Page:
When the Orioles playe
History of the Philadelphia Athletics
The Oakland Athletics, a current Major League Baseball franchise, originated in Philadelphia. This article details the history of the Philadelphia Athletics, from 1901 to 1954, when they moved to Kansas City. See also: Philadelphia Baseball Wall of Fame The Western League had been renamed the American League in 1900 by league president Bancroft Johnson, declared itself the second major league in 1901. Johnson eliminated some franchises in the West. Philadelphia had a new franchise created to compete with the National League's Philadelphia Phillies. Former catcher Connie Mack was recruited to manage the club. Mack in turn persuaded Phillies minority owner Ben Shibe as well as others to invest in the team, which would be called the Philadelphia Athletics. Mack himself bought a 25% interest, while the remaining 25% was sold to Philadelphia sportswriters Sam Jones and Frank Hough; the new league recruited many of its players from the existing National League, persuading them to "jump" to the American League in defiance of their National League contracts.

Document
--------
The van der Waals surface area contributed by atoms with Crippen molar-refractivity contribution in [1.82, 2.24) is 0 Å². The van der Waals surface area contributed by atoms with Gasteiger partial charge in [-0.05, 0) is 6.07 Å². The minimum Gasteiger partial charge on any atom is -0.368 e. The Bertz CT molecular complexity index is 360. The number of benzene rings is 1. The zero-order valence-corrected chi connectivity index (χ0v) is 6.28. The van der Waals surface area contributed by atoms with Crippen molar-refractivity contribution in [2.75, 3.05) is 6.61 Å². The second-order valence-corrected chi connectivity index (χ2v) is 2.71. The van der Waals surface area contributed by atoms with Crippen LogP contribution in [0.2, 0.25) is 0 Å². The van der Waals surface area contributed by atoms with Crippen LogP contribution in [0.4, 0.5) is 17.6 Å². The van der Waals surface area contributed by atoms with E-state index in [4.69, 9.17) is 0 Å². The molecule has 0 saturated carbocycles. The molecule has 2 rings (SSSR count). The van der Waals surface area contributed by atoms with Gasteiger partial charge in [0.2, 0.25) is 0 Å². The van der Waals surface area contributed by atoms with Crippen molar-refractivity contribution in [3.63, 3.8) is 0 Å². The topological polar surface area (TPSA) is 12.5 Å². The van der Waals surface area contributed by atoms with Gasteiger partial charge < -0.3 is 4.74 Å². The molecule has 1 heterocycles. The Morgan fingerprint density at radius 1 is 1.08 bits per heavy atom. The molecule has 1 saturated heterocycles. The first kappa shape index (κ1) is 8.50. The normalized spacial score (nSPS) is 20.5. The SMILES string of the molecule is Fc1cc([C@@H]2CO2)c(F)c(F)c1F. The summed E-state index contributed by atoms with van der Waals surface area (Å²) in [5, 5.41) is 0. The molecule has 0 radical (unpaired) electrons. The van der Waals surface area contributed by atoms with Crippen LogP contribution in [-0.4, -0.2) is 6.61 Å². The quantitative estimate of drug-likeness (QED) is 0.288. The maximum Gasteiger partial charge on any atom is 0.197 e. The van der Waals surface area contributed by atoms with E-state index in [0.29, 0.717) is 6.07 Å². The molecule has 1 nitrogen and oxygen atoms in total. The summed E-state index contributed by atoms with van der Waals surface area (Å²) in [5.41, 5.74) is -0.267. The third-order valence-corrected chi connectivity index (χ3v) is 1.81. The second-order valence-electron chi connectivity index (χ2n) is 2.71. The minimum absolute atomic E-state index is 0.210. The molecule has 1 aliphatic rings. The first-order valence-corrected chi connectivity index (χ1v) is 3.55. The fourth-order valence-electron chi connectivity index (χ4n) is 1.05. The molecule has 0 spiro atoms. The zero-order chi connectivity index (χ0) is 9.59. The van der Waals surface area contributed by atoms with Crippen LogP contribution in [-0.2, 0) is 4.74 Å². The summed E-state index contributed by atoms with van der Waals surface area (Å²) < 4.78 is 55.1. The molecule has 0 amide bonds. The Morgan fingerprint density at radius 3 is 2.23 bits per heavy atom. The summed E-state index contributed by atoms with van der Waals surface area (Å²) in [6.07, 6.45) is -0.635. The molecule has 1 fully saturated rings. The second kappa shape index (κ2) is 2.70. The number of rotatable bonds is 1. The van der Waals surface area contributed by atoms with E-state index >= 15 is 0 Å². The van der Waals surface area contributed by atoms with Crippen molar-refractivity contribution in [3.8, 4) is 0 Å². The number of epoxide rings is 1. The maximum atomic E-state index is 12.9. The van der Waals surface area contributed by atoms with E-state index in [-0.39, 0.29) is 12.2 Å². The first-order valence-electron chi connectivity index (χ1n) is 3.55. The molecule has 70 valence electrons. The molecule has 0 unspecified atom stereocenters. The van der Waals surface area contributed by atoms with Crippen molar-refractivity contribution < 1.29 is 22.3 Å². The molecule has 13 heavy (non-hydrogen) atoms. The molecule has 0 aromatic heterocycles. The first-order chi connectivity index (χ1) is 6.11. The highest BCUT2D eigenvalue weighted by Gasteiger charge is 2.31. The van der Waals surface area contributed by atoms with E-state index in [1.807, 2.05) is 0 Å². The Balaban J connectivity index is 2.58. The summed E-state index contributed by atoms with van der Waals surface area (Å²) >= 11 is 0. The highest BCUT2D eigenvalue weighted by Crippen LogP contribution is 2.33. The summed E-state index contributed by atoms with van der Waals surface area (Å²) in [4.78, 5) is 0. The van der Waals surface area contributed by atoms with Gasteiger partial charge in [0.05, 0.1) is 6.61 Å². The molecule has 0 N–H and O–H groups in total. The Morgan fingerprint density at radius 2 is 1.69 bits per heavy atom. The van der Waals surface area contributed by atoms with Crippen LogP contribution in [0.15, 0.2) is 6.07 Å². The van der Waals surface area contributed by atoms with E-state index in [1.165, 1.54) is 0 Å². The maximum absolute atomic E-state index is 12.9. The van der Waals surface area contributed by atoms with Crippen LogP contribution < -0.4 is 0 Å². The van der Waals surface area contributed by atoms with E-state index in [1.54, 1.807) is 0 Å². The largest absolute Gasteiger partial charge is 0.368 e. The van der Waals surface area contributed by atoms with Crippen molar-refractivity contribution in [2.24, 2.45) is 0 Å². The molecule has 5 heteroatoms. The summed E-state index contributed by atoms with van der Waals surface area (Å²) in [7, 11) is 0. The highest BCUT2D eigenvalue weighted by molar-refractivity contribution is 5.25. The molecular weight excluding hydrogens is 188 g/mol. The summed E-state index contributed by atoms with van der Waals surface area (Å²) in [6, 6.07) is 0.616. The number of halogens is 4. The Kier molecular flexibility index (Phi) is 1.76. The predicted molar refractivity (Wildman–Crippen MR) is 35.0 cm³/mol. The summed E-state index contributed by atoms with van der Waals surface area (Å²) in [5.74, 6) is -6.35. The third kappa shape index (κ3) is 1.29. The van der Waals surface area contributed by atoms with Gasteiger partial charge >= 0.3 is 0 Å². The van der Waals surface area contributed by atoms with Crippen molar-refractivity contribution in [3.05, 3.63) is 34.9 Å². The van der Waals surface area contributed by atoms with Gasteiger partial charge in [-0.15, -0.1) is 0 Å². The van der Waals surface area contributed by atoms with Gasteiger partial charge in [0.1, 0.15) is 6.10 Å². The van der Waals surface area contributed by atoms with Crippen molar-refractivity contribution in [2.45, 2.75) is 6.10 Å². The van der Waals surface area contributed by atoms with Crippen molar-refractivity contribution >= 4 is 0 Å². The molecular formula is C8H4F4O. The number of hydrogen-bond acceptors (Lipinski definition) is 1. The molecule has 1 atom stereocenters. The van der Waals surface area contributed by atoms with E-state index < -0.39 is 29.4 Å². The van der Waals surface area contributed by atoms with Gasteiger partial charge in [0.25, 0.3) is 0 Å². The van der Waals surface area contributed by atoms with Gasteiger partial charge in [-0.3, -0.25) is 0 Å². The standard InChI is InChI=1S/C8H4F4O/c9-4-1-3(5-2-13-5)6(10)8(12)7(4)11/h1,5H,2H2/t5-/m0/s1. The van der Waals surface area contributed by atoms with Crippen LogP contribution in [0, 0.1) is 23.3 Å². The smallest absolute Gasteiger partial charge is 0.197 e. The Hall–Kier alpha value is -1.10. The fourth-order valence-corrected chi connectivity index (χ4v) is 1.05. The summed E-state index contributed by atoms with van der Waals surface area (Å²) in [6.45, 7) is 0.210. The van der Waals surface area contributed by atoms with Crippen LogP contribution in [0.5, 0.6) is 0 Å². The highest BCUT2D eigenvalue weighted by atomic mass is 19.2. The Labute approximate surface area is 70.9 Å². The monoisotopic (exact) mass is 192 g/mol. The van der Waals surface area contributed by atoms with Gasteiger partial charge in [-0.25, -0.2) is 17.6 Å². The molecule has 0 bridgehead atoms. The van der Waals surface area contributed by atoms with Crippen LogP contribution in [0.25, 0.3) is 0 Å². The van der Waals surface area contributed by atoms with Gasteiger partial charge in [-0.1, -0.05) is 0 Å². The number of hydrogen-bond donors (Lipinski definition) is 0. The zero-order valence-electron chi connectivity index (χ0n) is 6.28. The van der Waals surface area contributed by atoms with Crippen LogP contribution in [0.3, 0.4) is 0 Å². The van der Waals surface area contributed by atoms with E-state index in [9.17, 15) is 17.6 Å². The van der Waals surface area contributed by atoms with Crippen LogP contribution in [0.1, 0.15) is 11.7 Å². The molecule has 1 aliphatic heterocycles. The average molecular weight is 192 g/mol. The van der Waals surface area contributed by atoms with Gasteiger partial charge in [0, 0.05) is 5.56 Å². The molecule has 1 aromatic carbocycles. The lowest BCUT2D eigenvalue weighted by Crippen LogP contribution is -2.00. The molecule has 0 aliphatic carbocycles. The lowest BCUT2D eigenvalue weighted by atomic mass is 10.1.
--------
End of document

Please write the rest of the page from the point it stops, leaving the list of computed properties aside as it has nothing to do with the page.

One of the players who jumped to the new league was second baseman Nap Lajoie of the crosstown Phillies. He won the A. L.'s first batting title with a.426 batting average, still a league record. The Athletics and the American League received a setback when, on April 21, 1902, the Pennsylvania Supreme Court invalidated Lajoie's contract with the Athletics, ordered him back to the Phillies; this order, was only enforceable in the Commonwealth of Pennsylvania. Lajoie was sold to Cleveland, but was kept out of road games in Philadelphia until the National Agreement was signed between the two leagues in 1903. In the early years, the A's established themselves as one of the dominant teams in the new league, winning the A. L. pennant six times, winning the World Series in 1910, 1911, 1913. They won over 100 games in 1910 and 1911, 99 games in 1914; the team was known for its "$100,000 Infield", consisting of Stuffy McInnis, Eddie Collins, Jack Barry, Frank "Home Run" Baker as well as pitchers Eddie Plank and Chief Bender.